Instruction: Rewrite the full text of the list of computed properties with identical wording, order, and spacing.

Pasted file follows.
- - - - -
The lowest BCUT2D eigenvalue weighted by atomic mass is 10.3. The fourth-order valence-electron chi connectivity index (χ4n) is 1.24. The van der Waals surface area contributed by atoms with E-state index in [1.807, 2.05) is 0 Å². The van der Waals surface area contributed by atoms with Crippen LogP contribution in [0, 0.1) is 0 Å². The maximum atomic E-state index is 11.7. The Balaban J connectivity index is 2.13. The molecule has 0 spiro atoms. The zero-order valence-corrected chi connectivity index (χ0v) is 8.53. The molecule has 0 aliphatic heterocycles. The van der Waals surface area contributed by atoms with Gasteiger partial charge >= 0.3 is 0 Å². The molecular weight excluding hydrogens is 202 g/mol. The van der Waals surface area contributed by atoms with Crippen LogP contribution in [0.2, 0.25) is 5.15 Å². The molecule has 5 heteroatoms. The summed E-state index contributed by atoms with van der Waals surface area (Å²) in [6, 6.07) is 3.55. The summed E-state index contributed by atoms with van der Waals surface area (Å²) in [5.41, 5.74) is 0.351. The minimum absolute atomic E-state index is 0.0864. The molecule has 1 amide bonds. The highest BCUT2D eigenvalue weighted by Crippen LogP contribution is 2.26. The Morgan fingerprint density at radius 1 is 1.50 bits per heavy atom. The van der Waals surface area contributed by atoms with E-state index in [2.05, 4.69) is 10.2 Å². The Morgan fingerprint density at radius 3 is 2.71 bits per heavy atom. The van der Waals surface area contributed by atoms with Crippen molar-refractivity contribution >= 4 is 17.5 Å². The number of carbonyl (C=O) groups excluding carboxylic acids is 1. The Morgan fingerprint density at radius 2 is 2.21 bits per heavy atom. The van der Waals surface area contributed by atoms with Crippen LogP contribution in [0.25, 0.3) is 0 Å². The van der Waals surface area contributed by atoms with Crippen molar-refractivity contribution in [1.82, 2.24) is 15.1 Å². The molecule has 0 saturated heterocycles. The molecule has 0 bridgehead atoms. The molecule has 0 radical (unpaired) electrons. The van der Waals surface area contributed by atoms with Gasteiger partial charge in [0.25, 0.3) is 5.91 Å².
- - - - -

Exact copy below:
The lowest BCUT2D eigenvalue weighted by atomic mass is 10.3. The fourth-order valence-electron chi connectivity index (χ4n) is 1.24. The van der Waals surface area contributed by atoms with E-state index in [1.807, 2.05) is 0 Å². The van der Waals surface area contributed by atoms with Crippen LogP contribution in [0, 0.1) is 0 Å². The maximum atomic E-state index is 11.7. The Balaban J connectivity index is 2.13. The molecule has 0 spiro atoms. The zero-order valence-corrected chi connectivity index (χ0v) is 8.53. The molecule has 0 aliphatic heterocycles. The van der Waals surface area contributed by atoms with Gasteiger partial charge >= 0.3 is 0 Å². The molecular weight excluding hydrogens is 202 g/mol. The van der Waals surface area contributed by atoms with Crippen LogP contribution in [0.2, 0.25) is 5.15 Å². The molecule has 5 heteroatoms. The summed E-state index contributed by atoms with van der Waals surface area (Å²) in [6, 6.07) is 3.55. The summed E-state index contributed by atoms with van der Waals surface area (Å²) in [5.41, 5.74) is 0.351. The minimum absolute atomic E-state index is 0.0864. The molecule has 1 amide bonds. The highest BCUT2D eigenvalue weighted by Crippen LogP contribution is 2.26. The Morgan fingerprint density at radius 1 is 1.50 bits per heavy atom. The van der Waals surface area contributed by atoms with E-state index in [2.05, 4.69) is 10.2 Å². The Morgan fingerprint density at radius 3 is 2.71 bits per heavy atom. The van der Waals surface area contributed by atoms with Crippen molar-refractivity contribution >= 4 is 17.5 Å². The number of carbonyl (C=O) groups excluding carboxylic acids is 1. The Morgan fingerprint density at radius 2 is 2.21 bits per heavy atom. The van der Waals surface area contributed by atoms with Crippen LogP contribution in [0.25, 0.3) is 0 Å². The van der Waals surface area contributed by atoms with Crippen molar-refractivity contribution in [1.82, 2.24) is 15.1 Å². The molecule has 0 saturated heterocycles. The molecule has 0 bridgehead atoms. The molecule has 0 radical (unpaired) electrons. The van der Waals surface area contributed by atoms with Gasteiger partial charge in [0.25, 0.3) is 5.91 Å².